MJC’s nine recommendations were provided to Governor John Engler, who in turn passed them along to the Michigan Public Service Commission with the mandate to "work to refine and act upon the . . . blueprint for competition in a timely manner." Eleven months later, on December 19, 1996, the Michigan Public Service Commission released its "Staff Report on Electric Industry Restructuring" (MPSC Staff Report). 18 Although the MPSC Staff Report discusses all nine recommendations contained in the Michigan Jobs Commission blueprint, the Staff Report proposed that the entire electricity reform effort should be driven by two fundamental principles:

(1) all customers should be eligible to participate in the emerging competitive market;

(2) rates should not be increased for any customers and should be reduced where possible.

Although seemingly simplistic, the MPSC’s guiding principles advanced two additional recommendations not contained in initial MJC blueprint. First, all electricity customers, not merely industrial and commercial users, are to be granted choice in who provides them with electric service. This means residential customers must be given the ability to switch providers as they desire on the same timetable as industrial and commercial customers.

This recommendation represents a genuine improvement over the initial MJC report, which ignored the residential consumer sector of Michigan’s economy. (The MJC has since publicly embraced choice for residential electricity consumers.) Clearly, no class of customers can be ignored if a coalition for reform of Michigan’s electricity market is to develop. Although the state’s business sector is right to complain that its electricity costs are too high, residential consumers can also rightly claim their monthly utility bills place too great a burden on them and their families. Therefore, the MPSC is to be commended for ensuring residential consumers are treated on equal terms in the deregulatory process.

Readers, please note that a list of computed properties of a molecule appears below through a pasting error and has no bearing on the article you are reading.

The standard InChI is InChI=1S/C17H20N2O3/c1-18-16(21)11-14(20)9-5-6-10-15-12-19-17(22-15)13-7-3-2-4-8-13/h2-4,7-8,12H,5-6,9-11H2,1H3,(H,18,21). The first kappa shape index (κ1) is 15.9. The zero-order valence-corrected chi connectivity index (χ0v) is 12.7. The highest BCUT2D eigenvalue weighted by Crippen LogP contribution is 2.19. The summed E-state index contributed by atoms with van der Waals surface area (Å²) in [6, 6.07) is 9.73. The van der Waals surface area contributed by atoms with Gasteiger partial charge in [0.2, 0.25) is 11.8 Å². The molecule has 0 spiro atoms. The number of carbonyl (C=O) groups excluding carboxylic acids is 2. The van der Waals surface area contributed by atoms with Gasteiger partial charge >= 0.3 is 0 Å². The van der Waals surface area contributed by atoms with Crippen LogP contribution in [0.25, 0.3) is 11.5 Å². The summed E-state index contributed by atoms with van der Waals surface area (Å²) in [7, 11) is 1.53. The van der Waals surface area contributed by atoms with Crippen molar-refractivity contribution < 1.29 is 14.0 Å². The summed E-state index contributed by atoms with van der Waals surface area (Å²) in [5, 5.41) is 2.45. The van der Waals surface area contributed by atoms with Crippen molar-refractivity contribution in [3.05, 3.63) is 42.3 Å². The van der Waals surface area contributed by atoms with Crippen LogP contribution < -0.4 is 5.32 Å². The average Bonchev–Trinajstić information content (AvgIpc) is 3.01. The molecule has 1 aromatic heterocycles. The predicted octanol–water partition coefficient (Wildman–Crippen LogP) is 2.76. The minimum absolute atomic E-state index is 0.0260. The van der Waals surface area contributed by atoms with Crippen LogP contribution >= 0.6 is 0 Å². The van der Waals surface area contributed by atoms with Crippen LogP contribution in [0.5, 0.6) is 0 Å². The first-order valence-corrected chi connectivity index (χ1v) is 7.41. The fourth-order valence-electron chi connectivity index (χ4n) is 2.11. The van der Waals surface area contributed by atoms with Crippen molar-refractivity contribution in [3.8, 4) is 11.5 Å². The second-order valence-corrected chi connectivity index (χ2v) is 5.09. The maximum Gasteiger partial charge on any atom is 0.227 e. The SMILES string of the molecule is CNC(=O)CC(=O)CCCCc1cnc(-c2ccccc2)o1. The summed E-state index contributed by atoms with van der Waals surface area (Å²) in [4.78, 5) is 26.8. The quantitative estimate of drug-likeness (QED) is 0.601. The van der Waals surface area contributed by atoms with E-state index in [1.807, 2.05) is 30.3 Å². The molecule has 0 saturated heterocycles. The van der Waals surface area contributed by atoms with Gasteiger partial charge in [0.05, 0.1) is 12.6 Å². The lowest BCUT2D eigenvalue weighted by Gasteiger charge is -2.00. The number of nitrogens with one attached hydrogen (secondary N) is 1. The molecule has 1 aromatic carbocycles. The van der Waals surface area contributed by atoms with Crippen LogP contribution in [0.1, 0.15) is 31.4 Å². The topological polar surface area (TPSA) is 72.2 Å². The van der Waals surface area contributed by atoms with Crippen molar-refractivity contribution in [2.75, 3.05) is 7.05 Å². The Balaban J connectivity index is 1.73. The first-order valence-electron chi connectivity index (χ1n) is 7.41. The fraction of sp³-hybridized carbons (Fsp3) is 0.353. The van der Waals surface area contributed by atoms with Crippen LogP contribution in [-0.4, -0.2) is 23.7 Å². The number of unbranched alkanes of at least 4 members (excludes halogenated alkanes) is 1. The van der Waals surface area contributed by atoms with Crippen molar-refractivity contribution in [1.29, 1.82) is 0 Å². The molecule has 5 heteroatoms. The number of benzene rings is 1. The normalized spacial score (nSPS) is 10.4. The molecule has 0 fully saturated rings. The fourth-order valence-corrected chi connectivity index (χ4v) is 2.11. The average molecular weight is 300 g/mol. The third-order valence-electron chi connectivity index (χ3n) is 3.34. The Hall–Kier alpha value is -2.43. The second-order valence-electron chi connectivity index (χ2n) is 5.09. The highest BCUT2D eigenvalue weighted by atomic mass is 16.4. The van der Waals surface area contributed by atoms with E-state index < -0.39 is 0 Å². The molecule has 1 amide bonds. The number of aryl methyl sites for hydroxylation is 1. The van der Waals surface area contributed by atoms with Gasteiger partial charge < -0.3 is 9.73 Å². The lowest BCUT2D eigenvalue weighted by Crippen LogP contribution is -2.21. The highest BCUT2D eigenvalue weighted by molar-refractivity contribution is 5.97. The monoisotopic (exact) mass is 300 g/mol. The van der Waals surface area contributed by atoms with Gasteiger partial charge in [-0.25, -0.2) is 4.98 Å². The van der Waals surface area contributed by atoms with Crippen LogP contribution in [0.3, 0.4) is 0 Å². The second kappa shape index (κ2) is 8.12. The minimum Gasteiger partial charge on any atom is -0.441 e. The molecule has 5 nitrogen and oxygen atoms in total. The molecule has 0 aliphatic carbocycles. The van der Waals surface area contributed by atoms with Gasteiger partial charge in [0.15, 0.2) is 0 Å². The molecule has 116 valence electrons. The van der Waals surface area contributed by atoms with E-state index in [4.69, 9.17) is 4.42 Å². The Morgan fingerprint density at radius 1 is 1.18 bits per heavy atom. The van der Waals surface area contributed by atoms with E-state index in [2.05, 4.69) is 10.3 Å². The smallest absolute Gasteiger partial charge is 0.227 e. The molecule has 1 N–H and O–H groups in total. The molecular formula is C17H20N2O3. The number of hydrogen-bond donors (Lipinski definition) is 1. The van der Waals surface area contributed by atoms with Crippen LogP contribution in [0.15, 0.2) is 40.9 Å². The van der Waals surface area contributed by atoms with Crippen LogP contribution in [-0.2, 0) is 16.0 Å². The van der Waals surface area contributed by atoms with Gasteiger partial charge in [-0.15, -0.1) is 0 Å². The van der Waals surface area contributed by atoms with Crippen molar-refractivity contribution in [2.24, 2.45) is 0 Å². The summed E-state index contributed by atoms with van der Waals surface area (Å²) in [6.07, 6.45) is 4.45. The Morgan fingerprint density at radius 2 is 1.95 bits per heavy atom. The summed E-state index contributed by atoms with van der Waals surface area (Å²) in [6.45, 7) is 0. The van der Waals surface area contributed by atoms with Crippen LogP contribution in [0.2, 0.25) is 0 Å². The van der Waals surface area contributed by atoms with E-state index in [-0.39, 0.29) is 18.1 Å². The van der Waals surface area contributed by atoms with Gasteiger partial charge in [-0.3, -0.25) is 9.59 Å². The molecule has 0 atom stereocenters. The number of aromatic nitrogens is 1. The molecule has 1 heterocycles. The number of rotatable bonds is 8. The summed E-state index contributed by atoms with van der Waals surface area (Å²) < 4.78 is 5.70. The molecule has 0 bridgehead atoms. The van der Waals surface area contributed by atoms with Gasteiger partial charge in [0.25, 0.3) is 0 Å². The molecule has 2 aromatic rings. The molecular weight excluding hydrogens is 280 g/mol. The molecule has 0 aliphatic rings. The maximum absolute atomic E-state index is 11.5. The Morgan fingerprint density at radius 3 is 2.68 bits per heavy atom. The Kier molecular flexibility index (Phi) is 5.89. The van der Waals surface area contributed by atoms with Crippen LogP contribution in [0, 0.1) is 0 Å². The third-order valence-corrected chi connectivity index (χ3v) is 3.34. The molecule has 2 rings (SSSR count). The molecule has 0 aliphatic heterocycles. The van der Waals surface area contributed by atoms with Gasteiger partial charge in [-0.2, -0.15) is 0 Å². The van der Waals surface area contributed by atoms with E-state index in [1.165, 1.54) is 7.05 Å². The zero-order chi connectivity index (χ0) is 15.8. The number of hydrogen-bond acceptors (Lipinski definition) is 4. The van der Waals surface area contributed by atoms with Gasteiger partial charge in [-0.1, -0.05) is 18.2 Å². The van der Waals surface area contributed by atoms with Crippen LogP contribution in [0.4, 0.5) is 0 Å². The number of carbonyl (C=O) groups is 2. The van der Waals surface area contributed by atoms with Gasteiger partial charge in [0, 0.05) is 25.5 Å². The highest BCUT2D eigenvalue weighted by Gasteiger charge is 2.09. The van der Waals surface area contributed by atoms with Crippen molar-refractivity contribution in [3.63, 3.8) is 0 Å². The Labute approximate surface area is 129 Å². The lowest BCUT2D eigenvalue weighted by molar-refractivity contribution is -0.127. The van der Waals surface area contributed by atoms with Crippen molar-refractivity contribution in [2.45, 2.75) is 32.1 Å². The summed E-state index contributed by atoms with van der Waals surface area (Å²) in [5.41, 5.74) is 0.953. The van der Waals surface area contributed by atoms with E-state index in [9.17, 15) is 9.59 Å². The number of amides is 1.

The second major MPSC recommendation sounds even better than the first, but may present some problems as deregulation unfolds. By arguing that rates should not be increased for any customers, and that they should be reduced where possible, the MPSC appears to have made a fairly noncontroversial recommendation. After all, with rates being so much higher for Michigan consumers, it is unlikely rates could go up for anyone in any customer class in the competitive future. However, by taking a hard-line stance against any rate increases, it begs the question about what the MPSC will do if a small handful of customers experience small rate increases in the future, for one reason or another. Is the MPSC saying it will not allow the free fluctuation of rates in the competitive future? If so, such price control efforts may actually distort beneficial pricing signals and distort competitive entry decision making.

The 46-page MPSC Staff Report goes into much greater detail on several key issues involved in the restructuring and deregulation of the electricity sector, each of which is worth examining in detail.

MPSC Key Issues
  • Retail customer choice schedule

  • Price/rate controls

  • Stranded costs & securitization

  • Transmission operation & regulation

  • Environmental concerns

  • Universal Service